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New Legal Tech Group Changing the Legal Landscape

By William Vogeler, Esq. | Last updated on

Judith Flournoy, a leader of a new legal tech association, says she thrives in 'a constant state of change.'

As the Association of Legal Technologists holds its inaugural conference this weekend in Arizona, "a constant state of change" seems a fitting attribute for one of its board members. Other members include business and tech leaders who collectively could change the landscape of legal tech.

Actually, that's what they want to do. They are bringing together law firms and tech providers to "think differently" to solve problems in the ever-changing field of legal technology.

"Ctrl ALT Del: Networking Rebooted"

Margarat Hagan, the keynote speaker, is a living example of the "technolution" in the profession. While she was studying at Stanford Law School, she designed a program to help learn the material. It eventually became a law game for Dr. Hagan, who also holds a Ph.D, an MA, and an AB.

Now she directs the legal design lab at Stanford, where she teaches how to design legal products and services. It's about explaining legal concepts visually in a user-friendly way.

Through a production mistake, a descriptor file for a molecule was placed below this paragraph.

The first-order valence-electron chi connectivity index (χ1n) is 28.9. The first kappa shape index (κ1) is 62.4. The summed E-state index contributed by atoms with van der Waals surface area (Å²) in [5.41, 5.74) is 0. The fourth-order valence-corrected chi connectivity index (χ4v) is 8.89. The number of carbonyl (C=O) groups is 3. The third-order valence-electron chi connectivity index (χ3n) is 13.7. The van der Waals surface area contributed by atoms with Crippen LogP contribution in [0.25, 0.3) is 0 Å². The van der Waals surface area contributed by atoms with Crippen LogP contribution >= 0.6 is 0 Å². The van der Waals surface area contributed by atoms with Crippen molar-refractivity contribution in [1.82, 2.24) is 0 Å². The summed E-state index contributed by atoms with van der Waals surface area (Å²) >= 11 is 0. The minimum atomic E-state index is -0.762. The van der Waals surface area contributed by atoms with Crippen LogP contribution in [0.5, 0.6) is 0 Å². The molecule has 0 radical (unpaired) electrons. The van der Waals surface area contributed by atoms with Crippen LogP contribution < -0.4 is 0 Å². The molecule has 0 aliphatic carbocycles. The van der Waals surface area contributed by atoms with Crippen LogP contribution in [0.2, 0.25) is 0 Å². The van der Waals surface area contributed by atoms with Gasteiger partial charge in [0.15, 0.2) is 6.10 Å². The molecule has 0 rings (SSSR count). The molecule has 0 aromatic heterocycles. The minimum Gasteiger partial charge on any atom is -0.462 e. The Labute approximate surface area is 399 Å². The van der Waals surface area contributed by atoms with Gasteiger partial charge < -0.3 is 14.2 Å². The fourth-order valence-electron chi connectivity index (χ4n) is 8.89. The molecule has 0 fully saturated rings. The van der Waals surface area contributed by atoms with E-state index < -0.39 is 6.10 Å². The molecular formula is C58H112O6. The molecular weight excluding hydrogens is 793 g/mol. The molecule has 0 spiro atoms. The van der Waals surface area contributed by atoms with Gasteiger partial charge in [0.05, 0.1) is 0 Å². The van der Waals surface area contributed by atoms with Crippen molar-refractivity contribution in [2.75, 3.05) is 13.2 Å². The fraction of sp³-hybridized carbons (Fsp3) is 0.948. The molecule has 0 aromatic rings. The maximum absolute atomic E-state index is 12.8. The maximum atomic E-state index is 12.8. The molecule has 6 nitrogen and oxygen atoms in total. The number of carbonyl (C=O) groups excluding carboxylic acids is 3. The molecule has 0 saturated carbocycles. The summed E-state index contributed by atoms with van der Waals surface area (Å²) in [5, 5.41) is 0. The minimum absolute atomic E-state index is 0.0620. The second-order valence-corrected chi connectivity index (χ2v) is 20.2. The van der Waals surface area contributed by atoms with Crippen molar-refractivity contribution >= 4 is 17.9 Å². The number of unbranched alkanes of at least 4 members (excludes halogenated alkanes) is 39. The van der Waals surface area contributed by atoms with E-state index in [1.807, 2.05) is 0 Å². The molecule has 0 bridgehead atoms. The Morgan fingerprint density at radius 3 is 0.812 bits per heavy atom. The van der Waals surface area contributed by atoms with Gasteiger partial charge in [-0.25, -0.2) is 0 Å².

"There's a whole universe to be cracked open and explored, especially communication with clients," she told the ABA Journal. "People want timelines, flow charts, and don't want to confront huge amounts of text."

The ALT conference has two tracks. One is focused on "design thinking," strategy and business. The other focuses on technical issues with a hands-on lab.

Flournoy said the association wants to "give everyone an equal opportunity to contribute -- and ultimately succeed in an ever-changing and competitive world."

She said the conference will have something for new and seasoned professionals, whether they work in a law firm, law department, or elsewhere in the legal tech industry.

"We are hopeful that by bringing Design Thinking to the fore that we will be able to guide our industry forward using repeatable processes that are well defined thus minimizing disruption," she told Above the Law.

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